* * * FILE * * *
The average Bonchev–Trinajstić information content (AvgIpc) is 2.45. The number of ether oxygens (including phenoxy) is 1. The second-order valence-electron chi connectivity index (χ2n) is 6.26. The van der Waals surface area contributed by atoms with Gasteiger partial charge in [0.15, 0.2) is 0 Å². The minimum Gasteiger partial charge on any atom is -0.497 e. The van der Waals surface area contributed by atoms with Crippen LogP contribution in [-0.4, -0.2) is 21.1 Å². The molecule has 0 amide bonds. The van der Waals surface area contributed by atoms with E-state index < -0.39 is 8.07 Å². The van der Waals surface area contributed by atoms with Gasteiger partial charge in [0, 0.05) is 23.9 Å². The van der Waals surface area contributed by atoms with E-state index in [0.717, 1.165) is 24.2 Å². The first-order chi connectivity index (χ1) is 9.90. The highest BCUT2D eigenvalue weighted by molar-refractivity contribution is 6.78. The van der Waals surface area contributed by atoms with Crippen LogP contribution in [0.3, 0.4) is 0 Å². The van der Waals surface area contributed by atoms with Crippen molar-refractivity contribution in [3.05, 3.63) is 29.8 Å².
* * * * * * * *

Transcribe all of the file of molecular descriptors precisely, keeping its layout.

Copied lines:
The average Bonchev–Trinajstić information content (AvgIpc) is 2.45. The number of ether oxygens (including phenoxy) is 1. The second-order valence-electron chi connectivity index (χ2n) is 6.26. The van der Waals surface area contributed by atoms with Gasteiger partial charge in [0.15, 0.2) is 0 Å². The minimum Gasteiger partial charge on any atom is -0.497 e. The van der Waals surface area contributed by atoms with Crippen LogP contribution in [-0.4, -0.2) is 21.1 Å². The molecule has 0 amide bonds. The van der Waals surface area contributed by atoms with E-state index < -0.39 is 8.07 Å². The van der Waals surface area contributed by atoms with Gasteiger partial charge in [0, 0.05) is 23.9 Å². The van der Waals surface area contributed by atoms with E-state index in [0.717, 1.165) is 24.2 Å². The first-order chi connectivity index (χ1) is 9.90. The highest BCUT2D eigenvalue weighted by molar-refractivity contribution is 6.78. The van der Waals surface area contributed by atoms with Crippen LogP contribution in [0.3, 0.4) is 0 Å². The van der Waals surface area contributed by atoms with Crippen molar-refractivity contribution in [3.05, 3.63) is 29.8 Å².